• Who are the customers? Are they students as well as teachers and administrators? Are they parents helping their students with homework?
  • What goals been established for the tech support?
  • Have tech support priorities been defined and publicized for all users?
  • What will our tech support include and exclude?
    • Does it include all devices used in the district, including student-owned devices, or only devices owned by the district?
    • Does it include all software owned or licensed by the district?
    • Does it include the wireless infrastructure as well as the broadband connection into the district?
  • Will the district support devices off-campus, and if so, how?
  • How will requests be initiated and what is the process for prioritizing?
  • Has routine tech support been established through maintenance schedules?
  • What will be the business hours of tech support, and the policies for nights/weekends/summer?
  • Who are the responsible parties for each aspect of support? Are different staff (or companies) responsible for devices versus broadband? How has this been communicated to the users?
  • Is there sufficient demand to have a designated support person on each campus? What other ways might the tech support staff be deployed?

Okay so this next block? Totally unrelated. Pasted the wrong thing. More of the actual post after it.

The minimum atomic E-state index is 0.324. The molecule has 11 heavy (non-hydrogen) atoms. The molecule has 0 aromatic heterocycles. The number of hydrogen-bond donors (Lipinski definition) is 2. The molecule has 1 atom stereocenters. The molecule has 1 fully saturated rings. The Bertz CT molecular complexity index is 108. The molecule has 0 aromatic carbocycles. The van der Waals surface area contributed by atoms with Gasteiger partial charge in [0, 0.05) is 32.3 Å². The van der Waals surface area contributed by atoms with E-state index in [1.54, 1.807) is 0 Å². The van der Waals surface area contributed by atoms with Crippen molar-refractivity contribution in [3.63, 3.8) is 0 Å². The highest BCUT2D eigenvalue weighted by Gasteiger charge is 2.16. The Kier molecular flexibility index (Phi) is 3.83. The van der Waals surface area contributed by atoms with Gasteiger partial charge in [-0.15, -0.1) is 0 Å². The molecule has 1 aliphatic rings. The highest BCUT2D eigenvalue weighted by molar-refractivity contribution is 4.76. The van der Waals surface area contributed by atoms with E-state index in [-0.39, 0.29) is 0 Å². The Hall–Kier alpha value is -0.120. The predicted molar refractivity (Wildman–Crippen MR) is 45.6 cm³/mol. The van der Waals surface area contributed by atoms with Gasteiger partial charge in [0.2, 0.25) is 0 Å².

• What metrics and indicators for tech support success will the district use to help determine cost effectiveness and customer satisfaction with current and future setups?

Request for Proposals (RFP)

When releasing an RFP for devices, districts should consider including service requirements related to tech support. Including service requirements in RFPs can help reduce costs and ensure that the winning vendor provides system-wide, high quality tech support. This concept may be included in district, consortia or state level device RFPs. This model ensures a relationship with the vendor and a coordinated repair process. As an example, the State of Maine Department of Education’s Maine Learning Technology Initiative (MLTI), multistate RFP #201210412 includes requirements for tech support services. The following link includes access to the RFP and the winning contracts with details about tech support services.